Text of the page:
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“Don’t choose the cheapest option [as] you generally get what you pay for. But whomever you choose, make sure they get paid by the hour, not as a percentage of your holdings.” – Catherine Choi

On risk:

“Obviously risk is entirely necessary. The key is to make sure that the risk you take is in line with what you can handle. There is a serious difference between good, responsible risk and gambling. Don’t gamble; the house always wins.” – Mario Christian Lavorato

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On thinking like entrepreneurs:

“Don’t wait for the perfect time, there is none. We have achieved the best things in our life by just doing them. As soon as it’s remotely possible, we’ve done it. I think a lot of people wait around for everything to line up and that time may never come.” – Miranda McCullagh

“Look at yourself as a business. Does the money you spend on yourself, or on your life enhance the financial strength of your business or does it negatively affect it? Are you making the right financial moves to guarantee a positive ROI or are you spending frivolously without any thought as to how your choices will affect you both in the short-term or long-term?” – Mario Christian Lavorato

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“As with a many of the entrepreneurs I’ve spoken to, the idea for the business came out of wanting to address a personal need. For me it was being a new mother and not seeing any bags in the market that really spoke to me. Having an idea and acting on it are two different things. I can honestly say that my first efforts to come up with a bag design were less than stellar – but I kept at it. I was fortunate that at the time my husband was working and I was essentially a full-time mother, which gave me the freedom to explore more ideas. This can be more difficult if you already have a job, but anything is possible if you’re passionate.” – Catherine Choi

“I would also strongly suggest joining mastermind groups or meet-ups that bring other entrepreneurs together. I knew nothing about how to launch and run a business when I started, so I learned a huge amount from talking to and interacting with other people who were in the same boat as me. I’ve always tried to help other people and I have been fortunate to have many other people help me get where I am.” – Catherine Choi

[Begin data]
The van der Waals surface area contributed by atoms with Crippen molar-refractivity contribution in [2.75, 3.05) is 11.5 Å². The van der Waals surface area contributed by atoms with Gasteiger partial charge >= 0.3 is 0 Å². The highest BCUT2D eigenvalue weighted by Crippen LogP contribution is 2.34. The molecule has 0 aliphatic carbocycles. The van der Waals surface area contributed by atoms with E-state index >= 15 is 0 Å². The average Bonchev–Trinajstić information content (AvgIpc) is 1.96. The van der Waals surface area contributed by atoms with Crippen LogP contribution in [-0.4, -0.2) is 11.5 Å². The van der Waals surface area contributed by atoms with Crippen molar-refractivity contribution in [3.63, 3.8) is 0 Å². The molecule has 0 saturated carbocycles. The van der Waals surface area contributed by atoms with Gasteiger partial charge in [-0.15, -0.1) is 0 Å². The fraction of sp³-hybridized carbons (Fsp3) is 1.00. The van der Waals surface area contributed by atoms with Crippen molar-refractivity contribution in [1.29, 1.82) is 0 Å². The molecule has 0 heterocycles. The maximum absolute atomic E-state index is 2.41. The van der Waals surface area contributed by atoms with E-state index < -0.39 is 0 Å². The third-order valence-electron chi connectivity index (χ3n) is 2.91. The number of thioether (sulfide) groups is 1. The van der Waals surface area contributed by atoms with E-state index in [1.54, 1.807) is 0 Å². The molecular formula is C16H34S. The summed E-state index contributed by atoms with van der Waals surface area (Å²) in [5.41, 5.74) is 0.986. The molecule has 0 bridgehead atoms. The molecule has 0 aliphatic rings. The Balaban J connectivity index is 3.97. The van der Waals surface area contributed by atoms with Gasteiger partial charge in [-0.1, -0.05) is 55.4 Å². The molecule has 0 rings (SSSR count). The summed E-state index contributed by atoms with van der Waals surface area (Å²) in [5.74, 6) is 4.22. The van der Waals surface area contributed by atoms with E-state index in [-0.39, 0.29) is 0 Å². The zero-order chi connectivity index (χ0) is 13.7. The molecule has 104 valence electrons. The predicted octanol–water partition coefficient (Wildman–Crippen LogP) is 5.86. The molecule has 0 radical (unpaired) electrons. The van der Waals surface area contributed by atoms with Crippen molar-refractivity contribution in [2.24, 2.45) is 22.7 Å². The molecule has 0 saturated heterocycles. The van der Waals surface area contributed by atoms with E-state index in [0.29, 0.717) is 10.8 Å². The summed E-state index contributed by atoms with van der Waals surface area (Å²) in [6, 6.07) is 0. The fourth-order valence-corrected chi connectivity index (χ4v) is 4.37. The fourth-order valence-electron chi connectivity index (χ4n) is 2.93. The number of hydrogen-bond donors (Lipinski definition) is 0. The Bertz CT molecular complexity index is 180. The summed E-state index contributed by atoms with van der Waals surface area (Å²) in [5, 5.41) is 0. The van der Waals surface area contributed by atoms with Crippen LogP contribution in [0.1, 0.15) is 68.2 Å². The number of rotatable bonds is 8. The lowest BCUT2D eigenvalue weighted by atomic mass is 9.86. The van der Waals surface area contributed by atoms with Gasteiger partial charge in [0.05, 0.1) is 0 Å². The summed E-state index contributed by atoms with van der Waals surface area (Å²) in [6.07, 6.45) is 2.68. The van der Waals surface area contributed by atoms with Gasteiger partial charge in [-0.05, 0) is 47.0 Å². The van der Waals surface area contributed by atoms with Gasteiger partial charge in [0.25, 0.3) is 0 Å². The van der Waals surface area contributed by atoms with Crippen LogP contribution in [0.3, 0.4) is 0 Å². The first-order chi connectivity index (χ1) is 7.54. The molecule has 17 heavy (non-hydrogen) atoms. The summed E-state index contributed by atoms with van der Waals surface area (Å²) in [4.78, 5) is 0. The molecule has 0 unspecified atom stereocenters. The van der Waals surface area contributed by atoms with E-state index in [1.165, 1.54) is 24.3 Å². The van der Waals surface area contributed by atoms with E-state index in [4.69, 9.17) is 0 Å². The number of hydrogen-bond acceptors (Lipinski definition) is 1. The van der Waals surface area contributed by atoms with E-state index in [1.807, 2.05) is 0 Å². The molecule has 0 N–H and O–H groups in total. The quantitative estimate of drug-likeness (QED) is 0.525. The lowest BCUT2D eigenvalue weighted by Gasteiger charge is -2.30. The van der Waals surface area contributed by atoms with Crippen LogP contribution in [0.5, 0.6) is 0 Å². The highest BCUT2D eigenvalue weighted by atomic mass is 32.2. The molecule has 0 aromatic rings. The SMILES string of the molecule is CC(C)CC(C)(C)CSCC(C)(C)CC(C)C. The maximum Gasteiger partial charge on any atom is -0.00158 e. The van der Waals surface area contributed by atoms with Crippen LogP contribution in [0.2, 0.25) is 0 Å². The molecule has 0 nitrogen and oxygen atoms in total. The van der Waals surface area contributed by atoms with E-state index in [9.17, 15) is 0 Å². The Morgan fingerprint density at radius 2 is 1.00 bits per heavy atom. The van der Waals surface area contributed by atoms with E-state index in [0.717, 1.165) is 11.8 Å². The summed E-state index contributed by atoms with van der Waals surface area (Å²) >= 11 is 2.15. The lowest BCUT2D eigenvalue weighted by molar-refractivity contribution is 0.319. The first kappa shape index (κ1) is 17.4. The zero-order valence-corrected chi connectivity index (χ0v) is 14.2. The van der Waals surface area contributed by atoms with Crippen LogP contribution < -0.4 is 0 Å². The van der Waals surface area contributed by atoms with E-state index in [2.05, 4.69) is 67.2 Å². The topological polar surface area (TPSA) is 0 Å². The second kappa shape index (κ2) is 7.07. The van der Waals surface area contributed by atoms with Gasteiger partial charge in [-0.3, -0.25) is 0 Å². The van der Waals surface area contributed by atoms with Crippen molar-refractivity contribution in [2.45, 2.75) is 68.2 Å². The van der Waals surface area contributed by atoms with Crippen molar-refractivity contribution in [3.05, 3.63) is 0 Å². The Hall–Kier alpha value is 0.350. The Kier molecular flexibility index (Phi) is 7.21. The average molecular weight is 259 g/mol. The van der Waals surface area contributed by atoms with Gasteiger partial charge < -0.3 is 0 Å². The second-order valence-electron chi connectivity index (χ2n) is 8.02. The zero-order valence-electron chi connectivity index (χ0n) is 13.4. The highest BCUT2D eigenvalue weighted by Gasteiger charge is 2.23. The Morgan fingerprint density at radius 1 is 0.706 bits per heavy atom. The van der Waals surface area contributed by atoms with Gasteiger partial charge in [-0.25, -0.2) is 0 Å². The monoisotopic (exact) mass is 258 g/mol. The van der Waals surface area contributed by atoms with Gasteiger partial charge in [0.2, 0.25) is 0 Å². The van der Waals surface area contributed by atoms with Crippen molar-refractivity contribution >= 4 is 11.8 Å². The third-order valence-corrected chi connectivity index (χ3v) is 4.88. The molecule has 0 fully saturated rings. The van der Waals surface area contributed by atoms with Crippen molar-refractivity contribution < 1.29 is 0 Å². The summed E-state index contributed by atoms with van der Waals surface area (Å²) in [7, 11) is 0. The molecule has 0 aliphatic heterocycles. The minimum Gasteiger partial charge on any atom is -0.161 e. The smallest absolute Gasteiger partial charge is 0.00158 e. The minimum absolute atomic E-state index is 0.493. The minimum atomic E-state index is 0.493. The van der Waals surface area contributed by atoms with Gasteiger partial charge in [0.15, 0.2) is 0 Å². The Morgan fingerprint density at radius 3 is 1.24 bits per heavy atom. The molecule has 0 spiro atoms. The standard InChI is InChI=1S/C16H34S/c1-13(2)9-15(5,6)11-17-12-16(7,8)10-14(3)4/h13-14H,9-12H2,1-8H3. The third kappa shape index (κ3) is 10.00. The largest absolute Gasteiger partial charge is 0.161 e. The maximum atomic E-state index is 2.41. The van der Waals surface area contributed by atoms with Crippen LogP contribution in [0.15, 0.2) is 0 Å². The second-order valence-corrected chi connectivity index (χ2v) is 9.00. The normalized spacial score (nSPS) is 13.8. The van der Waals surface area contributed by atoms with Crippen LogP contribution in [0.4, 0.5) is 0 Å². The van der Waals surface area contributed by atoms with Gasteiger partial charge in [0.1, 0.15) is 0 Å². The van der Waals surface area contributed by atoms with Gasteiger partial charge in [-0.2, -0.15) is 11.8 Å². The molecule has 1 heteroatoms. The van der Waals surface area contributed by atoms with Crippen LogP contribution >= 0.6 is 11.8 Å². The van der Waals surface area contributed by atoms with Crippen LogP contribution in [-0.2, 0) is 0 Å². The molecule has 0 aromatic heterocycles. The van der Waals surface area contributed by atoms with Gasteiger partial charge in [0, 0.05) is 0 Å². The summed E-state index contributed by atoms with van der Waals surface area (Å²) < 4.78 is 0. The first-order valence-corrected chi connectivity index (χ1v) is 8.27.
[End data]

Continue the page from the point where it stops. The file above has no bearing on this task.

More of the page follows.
On taking good advice:

“The best financial advice I’ve ever gotten in relation to my business is this: Spend what you make, not what you think you’re going to make. This may go against everything that you see in the start-up world where “pre-revenue” valuations are wildly inflated based on projected sales, but this is a tried-and-true way to grow a business and keep it financially secure.” – Mario Christian Lavorato

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About the entrepreneurs’ businesses:

Catherine Choi, SoYoung

SoYoung sells fashion-forward lunch bags, backpacks and diaper bags designed in Toronto, and is participating in an exclusive collaboration with eBay Canada.

Mario Christian Lavorato, Co-founder/Business Development at Daniel Christian Tang and Joseph Nogucci

Joseph Nogucci creates wearable art and currently has a store on eBay; Daniel Christian Tang specializes in 3D-printed jewelry.

Miranda McCullagh, Owner of Whistle & Flute Clothing 

Whistle & Flute has recently partnered with eBay Canada for an exclusive back-to-school collection available from August 11 to September 15 at eBay.ca/Boutiques. The company also has a popular Instagram page.

Lauren Mozer, Owner/Executive Chef of elle cuisine

elle cuisine is a full-service food and event management company servicing the Greater Toronto Area. From intimate private cooking classes and multi-course tasting menu to large scale corporate affairs and weddings, elle cuisine’s mission is to serve the finest food and create engaging atmospheres in which moments are shared and relationships flourish.